NBA Commish David Stern Says Idea Of Kings Leaving Sacramento Is Not A Good One


Jan 17, 2013; London, Greenwich, United Kingdom; NBA commissioner David Stern (right) with NBA chief operating officer Adam Silver answers questions at the pre game press conference. Mandatory Credit: Paul Cunningham-USA TODAY Sports

NBA Commissioner David Stern is a bit of a polarizing figure across the globe – maybe even morose in Sacramento, given the up’s and down’s the Kings have experienced under his reign. While many accused him of “questionable” practices during the Kings’ glory years, Stern did extend a hand – a hefty one, in fact, when the NBA assisted the city and Maloof family into agreeing on terms for a new arena, an agreement that was eventually backed out on by the Maloofs.

Still – David Stern, who will soon be settling into retirement has apparently expressed in private a desire not to go out on bad terms, but his last major ruling will be one of extreme importance – give Seattle back a team they never deserved to lose (a relocation in which he kept his hands relatively clean of) or strip Sacramento of the only professional franchise they’ve known.

Not exactly the scenario dreams are made of for Stern.

Recently, Jonathan Feigen of the Houston Chronicle caught up with Stern, who is in Texas for this weekend’s upcoming NBA All-Star festivities and the NBA’s big boss expressed a reluctance to speak on the situation, though did give some small hope to both Seattle and Sacramento with his comments:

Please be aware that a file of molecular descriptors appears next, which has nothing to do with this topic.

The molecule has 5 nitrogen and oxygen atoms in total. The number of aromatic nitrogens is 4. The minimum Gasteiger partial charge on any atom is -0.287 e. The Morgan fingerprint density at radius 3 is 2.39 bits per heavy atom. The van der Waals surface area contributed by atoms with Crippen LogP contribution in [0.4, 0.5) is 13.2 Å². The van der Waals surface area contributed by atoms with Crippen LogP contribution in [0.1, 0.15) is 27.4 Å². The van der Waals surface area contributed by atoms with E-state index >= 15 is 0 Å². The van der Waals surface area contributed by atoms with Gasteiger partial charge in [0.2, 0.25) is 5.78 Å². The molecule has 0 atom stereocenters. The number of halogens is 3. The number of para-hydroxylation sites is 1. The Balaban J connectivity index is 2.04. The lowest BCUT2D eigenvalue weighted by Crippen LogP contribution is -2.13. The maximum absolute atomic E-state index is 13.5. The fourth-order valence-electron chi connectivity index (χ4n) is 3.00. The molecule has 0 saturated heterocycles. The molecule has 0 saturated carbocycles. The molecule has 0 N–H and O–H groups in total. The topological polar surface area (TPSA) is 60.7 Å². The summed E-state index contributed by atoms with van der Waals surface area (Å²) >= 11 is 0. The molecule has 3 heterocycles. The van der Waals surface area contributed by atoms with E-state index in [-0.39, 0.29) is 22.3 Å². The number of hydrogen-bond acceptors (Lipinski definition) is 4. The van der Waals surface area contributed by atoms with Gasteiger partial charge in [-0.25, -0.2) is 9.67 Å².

"“I’m going to claim executive privilege on that one. The idea of leaving Sacramento is not a good one. The idea of going back to Seattle is a good idea. We’ll have to see how that plays out.”"

Feigen also pressed Stern about the idea of expansion, the best of any scenario which would appease both Seattle and Sacramento, but Stern didn’t sound overly excited – at least not publicly:

"“I haven’t heard anything about expansion from our owners. They have discussed contraction in conjunction with the last Collective Bargaining Agreement. I don’t think (expansion) is an option. Right now, we have no approved plan for an arena in Seattle. We have a very good potential ownership group and set of plans, but there’s a lot of work to be done. I keep a little green book with a list of all the cities interested in NBA teams and could respond pretty quickly. There’s all kinds of stuff going on in Pittsburgh, Columbus, Louisville, Virginia Beach, Las Vegas, Vancouver, Mexico City, Kansas City.”"

Stern, who’s always very careful with his words (and quite crafty, like wearing a purple tie during the NBA meetings in Florida regarding the Kings arena plan months ago) didn’t really seem to offer much to either side outside of his initial comments that both cities are deserving of a team – but Stern, who’s never been one to bite his tongue, didn’t really cast a doubt on either city either which I’m sure both sides will be happy about.